Fancy Stitch Combo – Sugar Cubes Stitch

Fancy Stitch Combo – Sugar Cubes Stitch

In this video, in the Fancy Stitch Combo Series.
I’m gonna show you how to work a stitch called sugar cubes. And this video was sponsored
by Lion Brand which gives me a chance to show some of the yarns from their LB collection,
a line of yarns that I know many people haven’t heard of. It’s a luxury line of yarns available
on the Lion Brand website. And I will give you links to all the yarns I show you here,
and the instructions for the stitch and instructions for working it around and the needle sizes
that I used and my nail polish color, and everything else in the video description field
below as well as on my website. Now, let’s just go ahead and take a look at
the stitch. It’s very pretty. Here’s the stitch worked into a dish cloth. And any time you
have a stitch that isn’t too lacy, that isn’t kind of a closed stitch like this, you can
always just knit a garter stitch border on it and you have a dish cloth, which is great
and this makes a pretty dish cloth. This is knit with the Lion Brand cotton bamboo
yarn which is 52% cotton and 48% rayon from bamboo. It is machine washable and it’s excellent
for baby items because it’s so easy to care for. And it becomes really soft after washing.
And this has been both washed and dried. The instructions for the yarn don’t recommend
drying but I did dry it because I need a dish cloth and I want to be able to dry it and
it came out really soft and really nice. And I’ll give you instructions for how to work
this dish cloth in the video description field. The wrong side, looks like the wrong side,
but it’s not bad. It still has a lot of interest to it. And the needle size that I used for
this was size six US. And here it is. With a different color of yarn, it’s much more
subtle. There’s barely a design here. And this is knit using the LB collection cashmere.
This is 100% cashmere from Italy. It’s a super soft luxury yarn and it really is a dream
to work with. There are 16 different colors you can see on the Lion Brand website. And
it gives beautiful stitch definition. And I think the stitch definition in this is really
nice but I think it’s the color that’s making this design look so subtle. I used a lighter
color. I think the sugar cubes would actually stand out more. And here it is. Not that it matters much,
here it is in the superwash merino, The LB collection superwash merino. 100% superwash
merino, it’s 100% wool but easy to care for because it’s superwash in a DK light worsted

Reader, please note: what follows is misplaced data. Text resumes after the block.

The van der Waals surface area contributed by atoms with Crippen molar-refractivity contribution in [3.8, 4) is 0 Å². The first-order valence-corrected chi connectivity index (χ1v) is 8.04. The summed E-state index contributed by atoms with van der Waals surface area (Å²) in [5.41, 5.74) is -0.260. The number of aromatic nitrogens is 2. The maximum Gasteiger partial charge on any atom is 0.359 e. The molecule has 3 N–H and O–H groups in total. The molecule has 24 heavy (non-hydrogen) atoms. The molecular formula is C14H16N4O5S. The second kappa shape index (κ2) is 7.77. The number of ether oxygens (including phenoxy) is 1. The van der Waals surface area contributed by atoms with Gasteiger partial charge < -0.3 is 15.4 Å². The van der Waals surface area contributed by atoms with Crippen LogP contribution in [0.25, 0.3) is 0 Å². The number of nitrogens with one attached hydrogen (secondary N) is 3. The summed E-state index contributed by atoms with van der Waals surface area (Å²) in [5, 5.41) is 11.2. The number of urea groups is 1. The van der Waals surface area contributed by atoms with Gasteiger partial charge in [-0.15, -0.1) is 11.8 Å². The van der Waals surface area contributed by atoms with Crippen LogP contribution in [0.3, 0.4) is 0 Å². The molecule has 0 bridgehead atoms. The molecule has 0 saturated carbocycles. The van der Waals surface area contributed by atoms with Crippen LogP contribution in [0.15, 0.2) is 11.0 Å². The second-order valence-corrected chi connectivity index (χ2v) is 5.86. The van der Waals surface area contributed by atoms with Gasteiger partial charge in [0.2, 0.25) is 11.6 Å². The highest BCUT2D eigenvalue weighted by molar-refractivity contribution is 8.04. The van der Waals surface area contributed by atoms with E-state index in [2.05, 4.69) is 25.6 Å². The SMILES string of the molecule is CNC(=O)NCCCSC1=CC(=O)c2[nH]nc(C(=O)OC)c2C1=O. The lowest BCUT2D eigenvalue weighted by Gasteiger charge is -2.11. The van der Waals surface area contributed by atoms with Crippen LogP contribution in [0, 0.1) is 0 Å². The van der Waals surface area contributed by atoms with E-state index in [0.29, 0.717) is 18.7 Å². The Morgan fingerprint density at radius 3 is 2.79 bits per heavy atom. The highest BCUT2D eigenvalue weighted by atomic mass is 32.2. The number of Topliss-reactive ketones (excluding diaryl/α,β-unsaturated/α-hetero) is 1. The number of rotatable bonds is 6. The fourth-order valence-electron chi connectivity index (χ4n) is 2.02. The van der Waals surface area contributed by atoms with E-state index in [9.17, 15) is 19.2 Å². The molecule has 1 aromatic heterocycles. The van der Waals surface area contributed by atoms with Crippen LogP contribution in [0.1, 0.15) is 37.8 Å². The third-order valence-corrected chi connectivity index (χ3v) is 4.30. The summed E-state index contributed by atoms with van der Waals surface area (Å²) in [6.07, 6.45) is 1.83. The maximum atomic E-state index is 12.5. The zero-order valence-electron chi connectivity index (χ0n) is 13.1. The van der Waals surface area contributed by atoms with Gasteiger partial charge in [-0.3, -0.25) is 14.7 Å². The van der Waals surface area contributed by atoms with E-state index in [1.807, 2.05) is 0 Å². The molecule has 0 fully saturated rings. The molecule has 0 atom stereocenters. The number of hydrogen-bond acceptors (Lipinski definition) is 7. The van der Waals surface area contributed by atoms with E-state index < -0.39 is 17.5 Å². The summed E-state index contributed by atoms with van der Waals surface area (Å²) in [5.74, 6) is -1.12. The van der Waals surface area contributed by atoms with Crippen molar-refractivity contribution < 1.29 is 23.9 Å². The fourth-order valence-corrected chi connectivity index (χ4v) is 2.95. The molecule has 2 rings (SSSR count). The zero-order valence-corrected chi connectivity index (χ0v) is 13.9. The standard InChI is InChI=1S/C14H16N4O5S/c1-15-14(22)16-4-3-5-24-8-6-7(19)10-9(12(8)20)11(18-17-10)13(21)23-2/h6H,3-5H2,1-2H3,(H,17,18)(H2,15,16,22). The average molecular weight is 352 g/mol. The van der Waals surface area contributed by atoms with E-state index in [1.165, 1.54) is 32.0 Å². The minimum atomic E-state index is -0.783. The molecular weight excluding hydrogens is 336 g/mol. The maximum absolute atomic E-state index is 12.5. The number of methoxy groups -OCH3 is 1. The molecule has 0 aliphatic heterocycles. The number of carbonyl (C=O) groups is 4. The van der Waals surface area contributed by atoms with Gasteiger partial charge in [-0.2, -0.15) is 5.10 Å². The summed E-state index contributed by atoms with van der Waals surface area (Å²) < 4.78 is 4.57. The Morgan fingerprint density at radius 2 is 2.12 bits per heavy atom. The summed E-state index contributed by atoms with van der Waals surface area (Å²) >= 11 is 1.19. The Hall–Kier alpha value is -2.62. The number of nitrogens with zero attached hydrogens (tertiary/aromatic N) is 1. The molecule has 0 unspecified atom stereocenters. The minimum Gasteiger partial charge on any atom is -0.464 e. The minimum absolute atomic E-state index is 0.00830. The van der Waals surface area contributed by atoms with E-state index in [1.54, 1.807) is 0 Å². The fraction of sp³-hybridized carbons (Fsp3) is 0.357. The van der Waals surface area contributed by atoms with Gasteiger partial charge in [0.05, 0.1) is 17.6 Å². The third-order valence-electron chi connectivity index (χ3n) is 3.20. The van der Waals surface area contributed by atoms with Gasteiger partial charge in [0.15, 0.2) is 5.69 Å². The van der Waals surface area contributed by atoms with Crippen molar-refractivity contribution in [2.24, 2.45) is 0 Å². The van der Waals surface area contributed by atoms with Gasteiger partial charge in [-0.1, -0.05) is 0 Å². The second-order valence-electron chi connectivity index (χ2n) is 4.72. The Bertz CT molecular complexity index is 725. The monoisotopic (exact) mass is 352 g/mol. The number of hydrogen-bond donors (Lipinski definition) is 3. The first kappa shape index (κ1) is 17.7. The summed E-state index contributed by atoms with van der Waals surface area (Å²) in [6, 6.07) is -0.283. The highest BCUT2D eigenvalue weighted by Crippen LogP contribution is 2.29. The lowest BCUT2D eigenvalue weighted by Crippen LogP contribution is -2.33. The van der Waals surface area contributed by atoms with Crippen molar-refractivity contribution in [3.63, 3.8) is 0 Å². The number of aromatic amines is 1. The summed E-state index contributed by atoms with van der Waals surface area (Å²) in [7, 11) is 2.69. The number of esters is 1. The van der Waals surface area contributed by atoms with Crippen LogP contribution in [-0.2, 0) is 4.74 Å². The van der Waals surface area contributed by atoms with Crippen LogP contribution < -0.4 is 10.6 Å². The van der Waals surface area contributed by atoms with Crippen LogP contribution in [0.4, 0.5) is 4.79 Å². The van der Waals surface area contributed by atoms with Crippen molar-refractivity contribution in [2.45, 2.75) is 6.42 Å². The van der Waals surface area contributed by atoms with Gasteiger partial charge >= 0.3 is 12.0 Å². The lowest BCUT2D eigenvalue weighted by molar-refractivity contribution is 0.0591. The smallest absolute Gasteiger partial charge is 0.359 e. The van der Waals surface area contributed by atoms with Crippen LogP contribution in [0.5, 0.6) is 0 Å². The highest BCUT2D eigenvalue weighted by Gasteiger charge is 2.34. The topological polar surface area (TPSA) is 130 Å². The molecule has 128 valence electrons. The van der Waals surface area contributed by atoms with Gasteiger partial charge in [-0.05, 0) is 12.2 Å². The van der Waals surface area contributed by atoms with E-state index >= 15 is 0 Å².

weight. And there are 26 colors that this comes in. And there’s my nail polish, I can’t
get over how much that matches. It wasn’t on purpose.
And here it is in the superwash merino. This yarn happens to have a lot of give to it which
means this swatch has a lot of give to it even though this stitch doesn’t have normally
a lot of give to it. Now I’m interested in showing you how to work
this stitch because the interesting thing about working this stitch well is your tension
between knit and purl stitches. And so I’m gonna play close attention to showing you
that and give you a trick for how to make sure that works out well for you. I also have
this printed out so we can follow this. Since there are eight rows in this I recommend that
you use a row counter to keep track of where you are. And that’s it, just use a row counter. I already have a little bit going here. We’re
gonna start with row 1 which is just knitting across. I’m using this beautiful cashmere
for a sample here. And this is just a knit and purl stitch. There’s nothing fancy except
knits and purls. And if you are still learning the basics, I’ll give you a link here to my
basics videos which will show you how to do things like knitting and purling. Now, row
2, we have p6, k2 which means purl six, knit two. And we would repeat from the asterisks
through to the end of the row. We’re switching between knit and purl stitches
and this is where it’s going to start to make a difference in our tension. So I’m going
to pull 6 and knit 2. So I pull the yarn forward between the two needles and I can give it
a little tug to help eliminate the drag of yarn between the knit and purl stitches and
knit two and now I’m going back to purling six again. So I pull the yarn forward. And
I think you’ll notice that you’ll end up with the most drag switching from knit to purl,
not the other way around but switching from knit to purl and that’s where we want to pay
the closest attention. So I just finished knitting, I yarn forward
to purl. This is what I do. I purl the first one. And you see the gap between those two
stitches? It’s because the drag of yarn between those two stitches is longer than any of the
other stitches in the row so far. So I work that stitch and usually what I’ll do is I’ll
pull the yarn back again and tug and get that stitch in line with the rest of them, just
the first one after switching from knit to purl. So there’s two, three, four, five, six.
I’m gonna go back to knitting, so I pull the yarn back between the two needles, knit one,
and I can kind of tug that, knit two, and now I’m gonna go back to purling so I pull
the yarn forward between the two needles, purl one, and we’ve got a lot of drag there,